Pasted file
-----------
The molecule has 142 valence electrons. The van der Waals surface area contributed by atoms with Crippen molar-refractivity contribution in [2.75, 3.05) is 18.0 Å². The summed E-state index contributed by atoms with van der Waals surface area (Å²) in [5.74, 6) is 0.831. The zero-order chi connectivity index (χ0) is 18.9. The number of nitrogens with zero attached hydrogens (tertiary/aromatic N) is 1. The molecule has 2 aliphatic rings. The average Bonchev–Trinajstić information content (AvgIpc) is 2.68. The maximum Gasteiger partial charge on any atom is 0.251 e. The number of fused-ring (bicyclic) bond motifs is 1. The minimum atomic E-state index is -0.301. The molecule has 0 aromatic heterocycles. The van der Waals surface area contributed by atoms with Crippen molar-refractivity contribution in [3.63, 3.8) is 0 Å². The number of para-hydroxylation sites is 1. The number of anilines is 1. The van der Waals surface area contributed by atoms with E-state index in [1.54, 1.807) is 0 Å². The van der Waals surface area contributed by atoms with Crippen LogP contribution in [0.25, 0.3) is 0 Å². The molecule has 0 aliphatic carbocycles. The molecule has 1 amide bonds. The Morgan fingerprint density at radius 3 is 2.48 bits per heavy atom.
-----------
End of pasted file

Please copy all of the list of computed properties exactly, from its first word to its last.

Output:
The molecule has 142 valence electrons. The van der Waals surface area contributed by atoms with Crippen molar-refractivity contribution in [2.75, 3.05) is 18.0 Å². The summed E-state index contributed by atoms with van der Waals surface area (Å²) in [5.74, 6) is 0.831. The zero-order chi connectivity index (χ0) is 18.9. The number of nitrogens with zero attached hydrogens (tertiary/aromatic N) is 1. The molecule has 2 aliphatic rings. The average Bonchev–Trinajstić information content (AvgIpc) is 2.68. The maximum Gasteiger partial charge on any atom is 0.251 e. The number of fused-ring (bicyclic) bond motifs is 1. The minimum atomic E-state index is -0.301. The molecule has 0 aromatic heterocycles. The van der Waals surface area contributed by atoms with Crippen molar-refractivity contribution in [3.63, 3.8) is 0 Å². The number of para-hydroxylation sites is 1. The number of anilines is 1. The van der Waals surface area contributed by atoms with E-state index in [1.54, 1.807) is 0 Å². The van der Waals surface area contributed by atoms with Crippen LogP contribution in [0.25, 0.3) is 0 Å². The molecule has 0 aliphatic carbocycles. The molecule has 1 amide bonds. The Morgan fingerprint density at radius 3 is 2.48 bits per heavy atom.